More than 142,000 taxpayers settle their bill by instalments

More than 142,000 taxpayers settle their bill by instalments

Tens of thousands of hard-pressed taxpayers, still recovering from the effects of the COVID-19 pandemic, have taken advantage of HM Revenue & Customs’ (HMRC) offer to pay their bill by instalments.

More than 142,000 taxpayers have used HMRC’s online Time to Pay facility to spread the cost of their Self Assessment tax bill since April 2021, HMRC has revealed.

The Self Assessment deadline for 2020/21 tax returns was 31 January, but this year HMRC gave customers until 1 April to pay any tax owed and not face penalties. They were however faced with interest payments on the outstanding amount.

Why was the extension granted?

The extension was granted to hard-pressed taxpayers who suffered loss of business or trade during lockdowns during the COVID-19 pandemic.

HMRC says it postponed late-payment penalties for self-assessment taxpayers until 1 April because it recognised individuals and businesses are facing because of Covid-19.

Customers who were unable to pay in full but had a tax bill under £30,000 could use the online Time to Pay service to spread the cost into manageable monthly instalments.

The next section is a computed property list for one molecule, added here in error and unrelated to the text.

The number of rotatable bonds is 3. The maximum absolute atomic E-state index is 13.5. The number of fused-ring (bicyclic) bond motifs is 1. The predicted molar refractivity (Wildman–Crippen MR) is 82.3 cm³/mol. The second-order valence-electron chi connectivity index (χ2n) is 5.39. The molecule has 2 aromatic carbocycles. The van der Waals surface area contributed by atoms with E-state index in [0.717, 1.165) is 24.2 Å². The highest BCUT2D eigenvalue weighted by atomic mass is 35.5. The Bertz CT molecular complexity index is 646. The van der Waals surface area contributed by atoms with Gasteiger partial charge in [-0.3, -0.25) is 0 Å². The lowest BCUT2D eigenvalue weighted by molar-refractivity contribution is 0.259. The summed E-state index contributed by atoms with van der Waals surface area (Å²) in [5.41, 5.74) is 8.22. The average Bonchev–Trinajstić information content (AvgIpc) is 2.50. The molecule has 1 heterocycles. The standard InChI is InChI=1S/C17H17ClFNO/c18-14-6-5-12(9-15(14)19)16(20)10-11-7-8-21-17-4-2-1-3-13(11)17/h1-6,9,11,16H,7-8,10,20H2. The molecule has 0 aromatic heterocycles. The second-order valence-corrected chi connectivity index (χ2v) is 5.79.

How much has been paid back in instalments?

Those who owed more than £30,000 or needed longer to pay could still use Time to Pay but they had to contact HMRC to arrange it.

Since April 2021, Self Assessment customers have used this service to pay nearly £475 million worth of tax in instalments.

Myrtle Lloyd, HMRC’s Director General for Customer Services, said: “I’d like to thank the millions of customers and agents who have sent us their tax returns and paid their tax bills.”

Any Self Assessment customers who did not pay their outstanding tax by 1 April will now face a five per cent late payment penalty on any outstanding tax.

Customers wishing to file their 2021/22 tax return can do so from 6 April 2022. Last year, more than 63,500 customers filed their 2020/21 tax return on the first day of the tax year.

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